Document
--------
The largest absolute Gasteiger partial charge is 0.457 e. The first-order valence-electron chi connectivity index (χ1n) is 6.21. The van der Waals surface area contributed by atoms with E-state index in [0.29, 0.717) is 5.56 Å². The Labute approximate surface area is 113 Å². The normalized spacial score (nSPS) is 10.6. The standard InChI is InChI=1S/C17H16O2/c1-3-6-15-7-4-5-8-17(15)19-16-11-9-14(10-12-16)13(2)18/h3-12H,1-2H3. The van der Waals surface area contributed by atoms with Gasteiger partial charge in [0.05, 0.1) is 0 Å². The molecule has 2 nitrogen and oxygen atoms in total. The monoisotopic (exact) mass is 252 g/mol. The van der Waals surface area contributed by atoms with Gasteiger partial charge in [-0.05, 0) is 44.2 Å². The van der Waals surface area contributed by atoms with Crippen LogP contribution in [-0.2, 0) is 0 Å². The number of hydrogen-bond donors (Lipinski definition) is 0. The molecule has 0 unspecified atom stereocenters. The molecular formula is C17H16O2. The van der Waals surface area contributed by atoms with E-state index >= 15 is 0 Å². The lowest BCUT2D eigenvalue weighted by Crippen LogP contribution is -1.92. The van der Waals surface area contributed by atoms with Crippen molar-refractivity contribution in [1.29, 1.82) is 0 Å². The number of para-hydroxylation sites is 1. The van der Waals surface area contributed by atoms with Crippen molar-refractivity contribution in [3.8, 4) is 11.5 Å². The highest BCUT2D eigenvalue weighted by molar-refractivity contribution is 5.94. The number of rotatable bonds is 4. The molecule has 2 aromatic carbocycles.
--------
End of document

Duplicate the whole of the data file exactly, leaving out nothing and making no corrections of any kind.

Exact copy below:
The largest absolute Gasteiger partial charge is 0.457 e. The first-order valence-electron chi connectivity index (χ1n) is 6.21. The van der Waals surface area contributed by atoms with E-state index in [0.29, 0.717) is 5.56 Å². The Labute approximate surface area is 113 Å². The normalized spacial score (nSPS) is 10.6. The standard InChI is InChI=1S/C17H16O2/c1-3-6-15-7-4-5-8-17(15)19-16-11-9-14(10-12-16)13(2)18/h3-12H,1-2H3. The van der Waals surface area contributed by atoms with Gasteiger partial charge in [0.05, 0.1) is 0 Å². The molecule has 2 nitrogen and oxygen atoms in total. The monoisotopic (exact) mass is 252 g/mol. The van der Waals surface area contributed by atoms with Gasteiger partial charge in [-0.05, 0) is 44.2 Å². The van der Waals surface area contributed by atoms with Crippen LogP contribution in [-0.2, 0) is 0 Å². The number of hydrogen-bond donors (Lipinski definition) is 0. The molecule has 0 unspecified atom stereocenters. The molecular formula is C17H16O2. The van der Waals surface area contributed by atoms with E-state index >= 15 is 0 Å². The lowest BCUT2D eigenvalue weighted by Crippen LogP contribution is -1.92. The van der Waals surface area contributed by atoms with Crippen molar-refractivity contribution in [1.29, 1.82) is 0 Å². The number of para-hydroxylation sites is 1. The van der Waals surface area contributed by atoms with Crippen molar-refractivity contribution in [3.8, 4) is 11.5 Å². The highest BCUT2D eigenvalue weighted by molar-refractivity contribution is 5.94. The number of rotatable bonds is 4. The molecule has 2 aromatic carbocycles.